Thyatira, Lydia’s former home, was known for its trade guilds. “No other city seems to have had so many guilds as Thyatira: coppersmiths, bronze workers, tanners, leather workers, dyers, workers in wool and linen, potters, bakers, and slave dealers” (Biblical Sites in Turkey, by Blake and Edmonds, p.132).

Regarding the purple dye, Todd Bolen observes, “Thyatira was most known for the dyeing of purple cloth, a fact which Homer even references in his Iliad.  There are two theories as to how the dye was made.  One theory holds that the dye came from sea slugs and shells found in the Mediterranean; the other postulates that the dye was extracted from the roots of plants.  Thyatira’s inland location most supports the latter theory.”

With that in mind, we post here a photo of the madder root from which the purple dye comes:

Madder Root. Photo by Leon Mauldin

Notice the color of the wool dyed with the madder root in these next two shots:

Wool dyed with madder root. Photo by Leon Mauldin.

Close up of wool dyed with madder root. Photo by Leon Mauldin.

Look at this small carpet; note the part of the pattern which was dyed with the madder root.

Carpet dyed with madder root. Photo by Leon Mauldin

The city of biblical Thyatira is modern Akhisar, with a population of about 100,000. Very little has been excavated; archaeological excavation was done by Rustem Duyuran  from 1968 to 1971. The ruins of the basilica in the photo below date to the 5th or 6th century A.D. The white objects on your right are architectural fragments of arches, columns, etc., and date back to Roman times.

Ruins of Thyatira, home of Lydia. Photo by Leon Mauldin

The church that met in the ancient city was commended for its love, faith, service and patient endurance (Rev. 2:19). However, Jesus went on to say, “But I have this against you: you tolerate the woman Jezebel, who calls herself a prophetess, and teaches and deceives My slaves to commit sexual immorality and to eat meat sacrificed to idols” (Rev. 2:20).  The wicked Jezebel of Old Testament fame had a modern counterpart.  She was condemned for her false teaching and evil influence, and the church was wrong to fellowship her.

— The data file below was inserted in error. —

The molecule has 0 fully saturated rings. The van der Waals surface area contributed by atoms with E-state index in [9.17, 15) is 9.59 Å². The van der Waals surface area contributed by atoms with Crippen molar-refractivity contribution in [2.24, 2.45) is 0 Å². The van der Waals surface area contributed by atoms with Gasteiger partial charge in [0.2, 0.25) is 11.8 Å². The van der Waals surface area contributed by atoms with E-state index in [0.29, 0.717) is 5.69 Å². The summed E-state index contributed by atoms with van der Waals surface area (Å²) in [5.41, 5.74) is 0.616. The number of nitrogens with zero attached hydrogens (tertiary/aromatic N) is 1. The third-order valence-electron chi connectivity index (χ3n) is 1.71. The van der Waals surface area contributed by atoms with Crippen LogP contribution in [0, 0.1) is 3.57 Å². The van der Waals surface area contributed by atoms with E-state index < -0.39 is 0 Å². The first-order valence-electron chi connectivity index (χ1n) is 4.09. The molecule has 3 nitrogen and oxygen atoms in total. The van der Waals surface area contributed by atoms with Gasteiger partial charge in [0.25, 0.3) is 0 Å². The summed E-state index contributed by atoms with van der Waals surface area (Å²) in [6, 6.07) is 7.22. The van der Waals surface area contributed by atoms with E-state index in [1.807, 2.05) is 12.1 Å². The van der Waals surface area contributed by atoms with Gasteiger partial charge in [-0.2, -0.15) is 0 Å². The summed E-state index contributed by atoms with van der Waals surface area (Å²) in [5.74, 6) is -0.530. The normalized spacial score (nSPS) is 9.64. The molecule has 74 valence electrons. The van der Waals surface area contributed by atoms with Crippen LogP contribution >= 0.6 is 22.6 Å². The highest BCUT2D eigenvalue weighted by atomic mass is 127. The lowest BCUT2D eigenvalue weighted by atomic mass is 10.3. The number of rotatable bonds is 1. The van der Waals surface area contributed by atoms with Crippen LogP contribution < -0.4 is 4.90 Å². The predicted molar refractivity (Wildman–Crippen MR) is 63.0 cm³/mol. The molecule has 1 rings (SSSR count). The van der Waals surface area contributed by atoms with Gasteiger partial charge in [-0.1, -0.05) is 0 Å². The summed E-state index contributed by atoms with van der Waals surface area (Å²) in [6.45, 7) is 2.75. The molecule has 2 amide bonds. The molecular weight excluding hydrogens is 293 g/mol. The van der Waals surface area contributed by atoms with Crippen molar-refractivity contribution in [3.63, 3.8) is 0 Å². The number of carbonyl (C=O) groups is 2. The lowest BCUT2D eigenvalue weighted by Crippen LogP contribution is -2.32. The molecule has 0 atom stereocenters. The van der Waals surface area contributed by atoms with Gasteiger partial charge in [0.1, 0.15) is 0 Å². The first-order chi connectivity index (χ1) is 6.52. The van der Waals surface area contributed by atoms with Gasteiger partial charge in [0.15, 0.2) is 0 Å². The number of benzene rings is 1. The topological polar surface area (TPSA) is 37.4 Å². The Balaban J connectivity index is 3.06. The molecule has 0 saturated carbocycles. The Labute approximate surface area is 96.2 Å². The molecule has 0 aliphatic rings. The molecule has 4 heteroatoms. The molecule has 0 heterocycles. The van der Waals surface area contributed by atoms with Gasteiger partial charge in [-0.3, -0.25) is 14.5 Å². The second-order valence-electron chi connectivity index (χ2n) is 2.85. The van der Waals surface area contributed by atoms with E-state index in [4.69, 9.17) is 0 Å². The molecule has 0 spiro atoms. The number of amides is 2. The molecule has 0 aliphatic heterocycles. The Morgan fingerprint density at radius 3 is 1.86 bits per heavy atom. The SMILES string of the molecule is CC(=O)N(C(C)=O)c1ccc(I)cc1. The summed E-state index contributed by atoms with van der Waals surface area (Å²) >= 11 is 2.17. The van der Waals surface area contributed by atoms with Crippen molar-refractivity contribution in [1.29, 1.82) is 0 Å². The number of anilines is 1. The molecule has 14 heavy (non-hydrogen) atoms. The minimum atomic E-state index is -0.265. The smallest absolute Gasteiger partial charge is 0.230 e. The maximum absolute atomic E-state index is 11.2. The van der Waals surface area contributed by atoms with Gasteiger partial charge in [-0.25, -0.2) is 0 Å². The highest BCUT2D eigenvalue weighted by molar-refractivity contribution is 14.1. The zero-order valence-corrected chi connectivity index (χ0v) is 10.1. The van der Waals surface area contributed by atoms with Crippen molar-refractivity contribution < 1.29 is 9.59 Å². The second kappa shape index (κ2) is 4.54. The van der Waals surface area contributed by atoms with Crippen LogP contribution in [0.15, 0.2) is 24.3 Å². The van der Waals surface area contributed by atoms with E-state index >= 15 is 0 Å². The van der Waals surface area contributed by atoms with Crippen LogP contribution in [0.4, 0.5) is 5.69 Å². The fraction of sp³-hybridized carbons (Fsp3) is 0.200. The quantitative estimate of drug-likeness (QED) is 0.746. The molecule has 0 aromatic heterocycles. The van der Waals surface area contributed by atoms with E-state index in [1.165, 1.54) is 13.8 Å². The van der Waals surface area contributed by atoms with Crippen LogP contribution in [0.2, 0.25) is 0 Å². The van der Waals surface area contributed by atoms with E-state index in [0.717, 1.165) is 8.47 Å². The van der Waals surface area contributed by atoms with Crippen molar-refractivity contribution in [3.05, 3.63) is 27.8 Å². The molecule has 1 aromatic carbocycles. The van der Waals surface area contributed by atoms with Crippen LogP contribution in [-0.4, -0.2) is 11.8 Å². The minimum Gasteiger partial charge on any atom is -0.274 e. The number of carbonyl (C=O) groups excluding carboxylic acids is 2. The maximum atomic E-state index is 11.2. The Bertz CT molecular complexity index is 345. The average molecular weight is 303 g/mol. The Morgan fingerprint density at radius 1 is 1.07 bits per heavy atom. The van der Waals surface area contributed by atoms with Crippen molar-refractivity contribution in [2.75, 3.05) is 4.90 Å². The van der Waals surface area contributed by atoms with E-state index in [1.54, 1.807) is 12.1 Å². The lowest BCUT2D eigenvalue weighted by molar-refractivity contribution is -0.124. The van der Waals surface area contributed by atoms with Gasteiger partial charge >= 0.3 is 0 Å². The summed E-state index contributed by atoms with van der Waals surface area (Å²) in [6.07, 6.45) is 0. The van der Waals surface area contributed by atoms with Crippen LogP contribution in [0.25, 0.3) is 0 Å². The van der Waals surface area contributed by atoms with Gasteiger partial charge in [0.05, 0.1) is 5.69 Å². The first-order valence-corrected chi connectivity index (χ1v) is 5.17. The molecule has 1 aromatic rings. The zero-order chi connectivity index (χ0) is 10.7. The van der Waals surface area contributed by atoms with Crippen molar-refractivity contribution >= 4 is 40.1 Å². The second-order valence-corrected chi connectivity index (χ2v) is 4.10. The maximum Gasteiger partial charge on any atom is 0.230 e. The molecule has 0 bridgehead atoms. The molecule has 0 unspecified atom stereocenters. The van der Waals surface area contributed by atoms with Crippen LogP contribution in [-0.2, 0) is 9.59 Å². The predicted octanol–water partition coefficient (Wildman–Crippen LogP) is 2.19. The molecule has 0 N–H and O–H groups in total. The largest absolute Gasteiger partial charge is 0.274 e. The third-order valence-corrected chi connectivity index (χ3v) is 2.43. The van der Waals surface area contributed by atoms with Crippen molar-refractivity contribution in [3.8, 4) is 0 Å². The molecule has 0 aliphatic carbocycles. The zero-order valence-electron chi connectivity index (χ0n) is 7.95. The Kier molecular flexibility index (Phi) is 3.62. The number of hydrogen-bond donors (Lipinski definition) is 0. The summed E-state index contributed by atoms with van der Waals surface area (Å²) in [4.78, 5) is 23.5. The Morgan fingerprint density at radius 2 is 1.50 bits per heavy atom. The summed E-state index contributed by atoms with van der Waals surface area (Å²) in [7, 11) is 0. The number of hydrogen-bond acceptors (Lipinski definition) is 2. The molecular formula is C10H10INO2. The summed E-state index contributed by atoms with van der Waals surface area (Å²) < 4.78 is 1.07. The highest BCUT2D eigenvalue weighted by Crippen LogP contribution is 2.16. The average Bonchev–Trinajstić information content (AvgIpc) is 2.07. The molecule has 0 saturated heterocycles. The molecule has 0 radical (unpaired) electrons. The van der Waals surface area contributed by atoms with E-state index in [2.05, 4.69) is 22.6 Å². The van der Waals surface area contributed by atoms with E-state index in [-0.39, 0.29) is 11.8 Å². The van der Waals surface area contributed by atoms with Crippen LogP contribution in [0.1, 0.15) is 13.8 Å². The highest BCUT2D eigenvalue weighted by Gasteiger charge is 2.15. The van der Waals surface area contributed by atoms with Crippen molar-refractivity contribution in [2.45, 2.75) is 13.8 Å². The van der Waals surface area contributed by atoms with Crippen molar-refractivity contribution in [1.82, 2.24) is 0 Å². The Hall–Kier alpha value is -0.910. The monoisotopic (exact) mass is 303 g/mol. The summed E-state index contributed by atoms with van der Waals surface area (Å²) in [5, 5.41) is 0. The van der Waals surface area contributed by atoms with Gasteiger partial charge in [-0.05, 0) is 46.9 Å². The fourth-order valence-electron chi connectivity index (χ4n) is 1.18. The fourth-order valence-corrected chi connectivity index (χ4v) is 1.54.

More later!

Pergamum, where Satan’s throne was located

March 12, 2010

Today we visited the sites of Pergamum and Thyatira.  En route to Pergamum Harold Comer read the text from Rev. 2 which contains the letters to the churches in those respective cities, and made appropriate comments.  Jesus said that Pergamum was the place where Satan’s throne was.  He may have had reference to the altar of Zeus which was so prominent in the city.  Others suggest that the worship of Roman emperors was meant.  There were also temples to Athena, Dionysus, Serapis, Asclepius and others, so it could be that all of these combined meant that Satan’s influence was deeply entrenched there. Sometimes people are heard to say that if they had lived in the 1st century it would have been much easier and simpler to be a Christian then; that is simply not true!  Christians at Pergamum were called upon to live holy lives in the midst of idolatry, immorality, and false religion.

Here is a group shot which shows the temple of Emperor Trajan (reigned A.D. 98-117) in the background.

Group Shot at Pergamum.

The altar of Zeus would have been seen for miles around.  The friezes of the battle scenes were disassembled and removed to Berlin where they are on display. You can see the steps leading up to the altar as well as the square outline of its parameter in this photo:

Altar of Zeus at Pergamum. Photo by Leon Mauldin

Altar of Zeus. Photo by Leon Mauldin.

Pergamum has the steepest theater in the world; it follows the natural incline of the slope.

Pergamum Theater. Photo by Leon Mauldin

Tomorrow we are to continue our biblical study tour as we journey to Aphrodisias, Philadelphia, and Hierapolis.